As winter has officially begun in South Africa, and warm days are seldom and well missed, to say our Spring Break was long-awaited is an understatement. We started our Spring Break with a two-hour flight to Kruger National Park, the largest game reserve in South Africa. In only a few hours of travelling, I found myself sitting in the back of a safari jeep, awestruck by the animals surrounding me. I was stunned by the harmonious nature of the wild, with each sight a breathtaking experience in itself. We spent hours driving through the bush as we watched as families of elephants crossed our paths, followed by pairs of giraffes that moved gracefully along treesides. We sat intently, gazing across land that stretched for miles on all sides, filled with the sounds and smells of animals hunting in the distant. This safari was more than an opportunity to see the beauty of nature’s habitat but it was an experience that left us connected to a different aspect of South Africa.
After seeing the Big 5: lion, elephant, buffalo, leopard, and rhinoceros, a great challenge in African safaris, we spent the night in cabins in Kruger National Park, just steps away from the wildlife. We slept to the distant sounds of animals hunting in the distant and rose to the sweet calls of birds rising in the mornings. Kruger National park left us filled, and wondered by both the simplicity of nature yet the complexity of the cycle of life. This experience will be remembered in snapshots of grace; each encounter a fond memory of the beauty and fearlessness of the wild.
After one of the most memorable adventures of my life, our spring break had only just began. After a night in Johannesburg, visiting the Apartheid Museum, we were off to visit one of the seven natural wonders of the world. We watched in awe at Victoria Falls, truly one of the most beautiful and largest waterfalls in the world. To have visited one of the wonders of the world is truly as incredible and worthwhile as it is said to be. We spent the remainder of our Spring Break in Zimbabwe, where we were a quick drive away from Namibia, Zambia, and Botswana. These countries left me awestruck; stunned by the culture and languages spoken in countries with such close proximity to South Africa. Each country that we visited introduced us to a new experience, shifting my understanding of race and identity, in countries that constantly challeneged these facets of ourselves. This experience also gave me a better understanding of the way in which other countries view the power and privilege of Americans. Visiting Zimbabwe made us aware of our privilege in even living in Cape Town, as even small things such as cash currency are seldom and difficult to find due to the poor economy. Each day broadened by perspetive on the world and introduced me to an understanding of myself in relation to the struggles around me. It opened my eyes to the proponents and setbacks on many African countries, yet it showed me to appreicate beauty in small moments of grace.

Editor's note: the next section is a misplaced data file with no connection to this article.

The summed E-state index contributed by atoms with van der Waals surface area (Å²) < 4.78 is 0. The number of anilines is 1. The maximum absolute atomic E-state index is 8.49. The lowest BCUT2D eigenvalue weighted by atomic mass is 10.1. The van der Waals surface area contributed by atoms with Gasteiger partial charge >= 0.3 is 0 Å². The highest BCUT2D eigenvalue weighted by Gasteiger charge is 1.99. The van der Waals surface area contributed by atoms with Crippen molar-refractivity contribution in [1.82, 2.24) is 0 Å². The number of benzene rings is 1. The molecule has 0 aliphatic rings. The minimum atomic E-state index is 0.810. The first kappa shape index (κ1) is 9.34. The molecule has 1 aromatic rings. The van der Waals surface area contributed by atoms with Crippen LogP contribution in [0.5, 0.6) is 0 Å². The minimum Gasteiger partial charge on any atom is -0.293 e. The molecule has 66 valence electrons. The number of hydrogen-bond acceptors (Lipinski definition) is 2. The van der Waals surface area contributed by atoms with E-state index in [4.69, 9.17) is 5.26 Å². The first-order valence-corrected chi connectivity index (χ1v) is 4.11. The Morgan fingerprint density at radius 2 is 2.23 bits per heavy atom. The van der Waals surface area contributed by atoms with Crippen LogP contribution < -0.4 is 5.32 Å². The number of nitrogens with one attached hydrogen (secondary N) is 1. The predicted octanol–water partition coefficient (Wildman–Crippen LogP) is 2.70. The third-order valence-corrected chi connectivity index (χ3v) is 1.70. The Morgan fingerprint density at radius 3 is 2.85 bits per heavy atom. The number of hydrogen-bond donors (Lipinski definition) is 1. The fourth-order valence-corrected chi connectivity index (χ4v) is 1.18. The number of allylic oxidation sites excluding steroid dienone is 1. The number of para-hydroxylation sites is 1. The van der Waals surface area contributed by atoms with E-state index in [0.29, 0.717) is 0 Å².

This Spring break taught me how to live; to say yes to day-trips to different countries, and challenged me to understand cultures and beliefs that are so different than my own. There are many beautiful places in this world, but there are not many that are as culturally rich and as breathtaking as South Africa.There are not many that will give you moments that make your heart swell, and your mind grow, but South Africa is certainly one of them.
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<p>Hi! My name is Alissa; I am from NYC and am studying politics and psychology at Catholic University in Washington DC. I am unbelievably excited to be studying abroad in South Africa, and truly want this blog to reflect on the emotional, cultural, and intellectual experiences that Cape Town will lead me towards. Hope my blog will do this justice!</p>